As the dust settled at the finale of Waters’ awe-inspiring live show, it was hard to comprehend the scale of the performance that had taken place over the previous two hours at our national stadium. Thankfully, the team from musicmuso.com were on hand to take you, the reader, through this most intricate of live spectacles.
Waters has been touring the new, improved live version of Pink Floyd’s landmark album for a few years now; it was now Wembley’s turn to experience the show after a plethora of dates across most of the world. I was especially looking forward to this, having been a long-term Floyd fan, but due to not being old enough - and a frankly unforgiveable lack of time-travel in the 21st Century – I had been unable to see the band or its members play live shows ‘in the flesh’ (excuse the pun), and my live exposure to the group’s music has so far been restricted to tribute bands (The Australian Pink Floyd and a rather excellent Isle of Man based group called Pigs on the Wing being just two).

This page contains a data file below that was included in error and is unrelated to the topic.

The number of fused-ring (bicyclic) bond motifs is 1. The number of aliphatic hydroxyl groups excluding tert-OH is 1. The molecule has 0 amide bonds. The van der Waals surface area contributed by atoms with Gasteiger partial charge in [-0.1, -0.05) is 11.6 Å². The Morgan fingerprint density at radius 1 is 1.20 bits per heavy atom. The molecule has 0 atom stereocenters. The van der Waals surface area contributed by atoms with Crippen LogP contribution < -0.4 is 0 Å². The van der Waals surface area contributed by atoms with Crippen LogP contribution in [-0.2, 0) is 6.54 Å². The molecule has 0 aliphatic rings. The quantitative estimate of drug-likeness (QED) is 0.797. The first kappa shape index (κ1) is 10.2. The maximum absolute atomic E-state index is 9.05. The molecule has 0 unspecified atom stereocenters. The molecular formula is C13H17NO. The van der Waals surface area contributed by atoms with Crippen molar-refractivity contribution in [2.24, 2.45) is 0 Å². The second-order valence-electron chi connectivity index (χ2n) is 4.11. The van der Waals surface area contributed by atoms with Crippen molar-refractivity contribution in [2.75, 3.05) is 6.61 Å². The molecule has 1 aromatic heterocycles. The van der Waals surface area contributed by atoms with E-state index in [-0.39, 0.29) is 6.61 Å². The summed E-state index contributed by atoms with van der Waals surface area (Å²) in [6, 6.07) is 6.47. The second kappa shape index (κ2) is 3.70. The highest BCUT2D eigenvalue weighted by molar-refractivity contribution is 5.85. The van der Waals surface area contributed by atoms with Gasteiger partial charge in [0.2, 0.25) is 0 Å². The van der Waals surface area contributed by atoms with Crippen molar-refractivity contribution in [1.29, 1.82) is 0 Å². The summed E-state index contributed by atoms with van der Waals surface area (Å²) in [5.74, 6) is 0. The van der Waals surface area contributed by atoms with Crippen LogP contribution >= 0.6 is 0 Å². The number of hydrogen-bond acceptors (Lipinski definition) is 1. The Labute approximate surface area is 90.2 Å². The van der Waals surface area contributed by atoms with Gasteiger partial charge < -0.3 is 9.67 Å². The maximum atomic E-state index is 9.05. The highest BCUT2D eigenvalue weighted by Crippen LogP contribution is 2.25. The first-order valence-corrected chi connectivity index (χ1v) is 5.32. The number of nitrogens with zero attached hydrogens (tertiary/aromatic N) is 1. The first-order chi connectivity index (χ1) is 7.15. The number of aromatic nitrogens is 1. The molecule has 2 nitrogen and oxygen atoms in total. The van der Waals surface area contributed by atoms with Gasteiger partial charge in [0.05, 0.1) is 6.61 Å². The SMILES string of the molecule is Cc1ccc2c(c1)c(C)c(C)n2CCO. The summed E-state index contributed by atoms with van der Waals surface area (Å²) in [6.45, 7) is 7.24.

The concert began with the titular ‘wall’ half-built and spanning the entire length of the stage. A sample from the legendary movie ‘Spartacus’, which built to an echoing crescendo around the vast stadium, filled it with voices proclaiming “I’m Spartacus!” before a solitary trumpet rang out with the tune from ‘Outside The Wall’ – fans of the band and album know this is the prelude to the opening number ‘In The Flesh’, which exploded into life with a burst of pyrotechnics, fireworks and a wall of sparks at the end, when the accompanying scale-model Stuka bomber plane crashed into the stage set after careering along the full length of the stadium.
It’s fair to say ‘The Wall’, while it has always carried somewhat of an anti-war message, has seen the visual aspect given an overhaul to feature a poignant montage of those lost to the horrors of war and terrorism, both in the UK and overseas. One new addition to the show was an additional coda to ‘Another Brick in the Wall Pt.2’, which saw a slower, down-beat section at the song’s conclusion.